All Americans Should be Provided Legal Representation
Many Americans are familiar with the rights that are afforded to them at the time of arrest, the right to remain silent and the right to an attorney. In the United States, there are more than one-hundred-million cases filed in state courts and nearly a half of a million cases filed in federal courts each year (IAALS | Institute for the Advancement of the American Legal System - University of Denver). A large percentage of the filed cases never go to trial. Although an individual is informed of their right to an attorney at the time of arrest, many do not know that a judge can determine that should the accused be found guilty, they will not serve jail or prison time. Thus the requirement of providing an attorney to those that cannot afford one is null. All Americans accused of a crime should be provided an attorney regardless of the severity of their punishment.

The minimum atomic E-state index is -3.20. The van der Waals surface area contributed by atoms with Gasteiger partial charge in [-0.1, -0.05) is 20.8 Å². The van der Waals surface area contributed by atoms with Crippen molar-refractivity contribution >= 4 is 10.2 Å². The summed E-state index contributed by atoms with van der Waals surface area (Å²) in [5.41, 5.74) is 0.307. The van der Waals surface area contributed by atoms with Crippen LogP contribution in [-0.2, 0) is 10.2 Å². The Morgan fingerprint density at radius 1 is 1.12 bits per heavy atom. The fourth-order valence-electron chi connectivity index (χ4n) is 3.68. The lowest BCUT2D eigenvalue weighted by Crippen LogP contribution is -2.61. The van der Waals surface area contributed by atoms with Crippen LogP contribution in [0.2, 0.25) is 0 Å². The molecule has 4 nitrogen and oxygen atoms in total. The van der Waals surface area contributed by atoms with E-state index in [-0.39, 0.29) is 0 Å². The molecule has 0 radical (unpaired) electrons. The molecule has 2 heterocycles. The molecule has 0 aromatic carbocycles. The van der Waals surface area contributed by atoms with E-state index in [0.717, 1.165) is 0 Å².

First, the Sixth Amendment of the United States Constitution provides American's the right to legal counsel. The Sixth Amendment states in its entirety, "In all criminal prosecutions, the accused shall enjoy the right to a speedy and public trial, by an impartial jury of the State and district wherein the crime shall have been committed, which district shall have been previously ascertained by law, and to be informed of the nature and cause of the accusation; to be confronted with the witnesses against him; to have compulsory process for obtaining witnesses in his favor, and to have the Assistance of Counsel for his defense" ("Sixth Amendment Activities"). The language of the Sixth Amendment clearly states that a defendant has the right to legal assistance. How the right attaches in legal proceedings has been developed over time. Many court cases have shed light and set the precedent of the expectations of the right to counsel.